So you want an ebike but what type or how to start?
There is a lot of detail about this on the web but it is hard to find in one place. Endless Sphere has great detail and many there are happy to answer questions but it can be a trawl through the details.
Basically other than a suitable bike an ebike needs three extra major components. A motor, a battery, and a controller.
You can see my other blog for details on chain driven motors but I think the neatest and simplest is the hubmotor. Hubmotor replace the centre of the normal bike wheel with a brushless electric motor. These motors come in two main types, direct drive or geared. This has nothing to do with the bicycle gearing just how the internals of the motor is built.
Direct drives are usually larger and heavier but can be more reliable (less moving parts) and can do regenerative braking where the motor charges the battery when decelerating or braking.
Geared Hub motors are similar motor but with internal plenary gearing. This usually allows for a smaller and lighter motor. Because of the gearing these motors usually have a built in free wheel so when the motor is not working the rider does not have to work against the magnetic “coging” of the motor amplified by the gearing. I’ve have had two geared hub motors one with a freewheel and one without (going on the spare bike) the one without was totally fine except when the electrics failed and really then the bike was unridable.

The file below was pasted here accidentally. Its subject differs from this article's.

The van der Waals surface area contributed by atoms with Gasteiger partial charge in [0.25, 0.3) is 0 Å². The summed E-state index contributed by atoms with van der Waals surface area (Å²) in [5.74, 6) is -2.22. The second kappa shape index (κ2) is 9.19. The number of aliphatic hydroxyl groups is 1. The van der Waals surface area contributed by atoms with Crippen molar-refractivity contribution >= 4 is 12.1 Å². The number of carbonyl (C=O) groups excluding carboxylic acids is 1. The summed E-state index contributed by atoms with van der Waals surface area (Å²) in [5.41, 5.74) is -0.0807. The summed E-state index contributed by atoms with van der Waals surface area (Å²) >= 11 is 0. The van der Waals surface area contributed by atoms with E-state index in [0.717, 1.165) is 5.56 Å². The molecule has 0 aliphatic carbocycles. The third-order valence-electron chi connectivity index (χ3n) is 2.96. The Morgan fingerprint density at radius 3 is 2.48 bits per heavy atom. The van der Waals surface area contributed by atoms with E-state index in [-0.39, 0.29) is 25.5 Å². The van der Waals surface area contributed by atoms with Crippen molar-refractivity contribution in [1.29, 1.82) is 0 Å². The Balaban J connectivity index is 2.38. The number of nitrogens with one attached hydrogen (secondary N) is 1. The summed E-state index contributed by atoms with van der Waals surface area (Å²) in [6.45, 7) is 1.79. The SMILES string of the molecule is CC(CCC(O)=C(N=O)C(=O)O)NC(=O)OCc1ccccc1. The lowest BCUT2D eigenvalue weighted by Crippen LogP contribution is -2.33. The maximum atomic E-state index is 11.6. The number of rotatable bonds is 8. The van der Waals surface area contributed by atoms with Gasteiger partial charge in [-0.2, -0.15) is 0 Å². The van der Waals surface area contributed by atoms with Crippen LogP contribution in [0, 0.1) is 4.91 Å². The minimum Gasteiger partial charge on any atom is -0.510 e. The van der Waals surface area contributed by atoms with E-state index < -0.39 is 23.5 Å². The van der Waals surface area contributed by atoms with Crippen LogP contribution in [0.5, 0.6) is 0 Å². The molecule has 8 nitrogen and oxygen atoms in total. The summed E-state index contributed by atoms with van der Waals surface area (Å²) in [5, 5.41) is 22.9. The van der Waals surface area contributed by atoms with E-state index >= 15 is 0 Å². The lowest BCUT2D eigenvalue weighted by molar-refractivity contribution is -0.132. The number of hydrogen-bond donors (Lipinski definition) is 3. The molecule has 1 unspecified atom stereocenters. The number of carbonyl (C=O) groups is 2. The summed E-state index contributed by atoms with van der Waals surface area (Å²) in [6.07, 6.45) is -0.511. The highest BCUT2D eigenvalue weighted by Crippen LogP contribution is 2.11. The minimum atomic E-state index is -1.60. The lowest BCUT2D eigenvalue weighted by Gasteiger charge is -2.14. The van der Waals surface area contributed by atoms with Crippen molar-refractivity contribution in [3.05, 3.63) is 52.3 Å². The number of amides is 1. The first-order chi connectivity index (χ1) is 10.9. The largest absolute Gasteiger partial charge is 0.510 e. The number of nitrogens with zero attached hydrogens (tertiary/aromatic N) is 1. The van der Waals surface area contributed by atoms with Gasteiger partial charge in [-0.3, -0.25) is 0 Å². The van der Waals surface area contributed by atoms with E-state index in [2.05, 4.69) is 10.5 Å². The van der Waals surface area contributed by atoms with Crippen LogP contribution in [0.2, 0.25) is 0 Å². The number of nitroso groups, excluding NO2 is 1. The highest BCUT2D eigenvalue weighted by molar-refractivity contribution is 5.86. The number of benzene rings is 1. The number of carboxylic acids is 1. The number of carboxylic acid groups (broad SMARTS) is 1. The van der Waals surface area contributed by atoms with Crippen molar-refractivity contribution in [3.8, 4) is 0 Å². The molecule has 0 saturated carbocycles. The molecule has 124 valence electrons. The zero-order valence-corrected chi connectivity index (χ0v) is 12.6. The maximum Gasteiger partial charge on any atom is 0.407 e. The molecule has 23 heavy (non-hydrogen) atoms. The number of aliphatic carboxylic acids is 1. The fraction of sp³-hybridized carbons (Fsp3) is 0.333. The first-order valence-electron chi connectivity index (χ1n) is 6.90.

Motors are usually rated in terms of power described in Watts. Electrical power is a simple matter of multiplying Amps by Volts. 7Amps in a 36 volt system would give 252Watts but by the time you account for power losses through electrical inefficiency, and mechanical losses in the gearing and wheels, there would be less than 252 Watts in “mechanical power” getting to the ground. So really rating for Motors and ebike is generally called “nominal” which to me means we just took a guess. This can be tricky when you want to ensure (as do I) that your bike is legal for road use.
Also motors can have similar Watt ratings but differ in other aspects like top speed (RPM). You would for example want a higher RPM for a small wheel like a 20 inch than for a 700C wheel. to maintain a similar top speed. Motors are usually designed (wound) to run a given top speed at a giving voltage input.
While this all sounds confusing, the simplest way to choose a motor is by it’s “nominal” Watt rating with maybe some attention to what wheel size it suits.
Until recently lead acid batteries (just like a car battery) were very common on ebikes, and I think they still are in China. They are cheap, recyclable and easy to buy. But they are also heavy, have a short life and short range. This is where more exotic battery chemistries comes in. Mostly these days that means some form of Lithium battery, but you really need to be careful here because “oils ain’t oils” and there are several popular forms of Lithium Batteries all with their pluses and minuses.
Current champ in Lithium batteries are Li-FePO4 which are safe to charge and discharge and hold lots of electrons to get you long distances with low weight. There are lots of other versions or chemistry variations of Lithium batteries and unfortunately most vendors seem to just refer to them as “Lithium” which can be misleading and can cause you to buy a battery that at best has a shorter lifespan (500-700 charges, verses LiFe PO4 upwards of 2000!) or at worse could set your house on fire!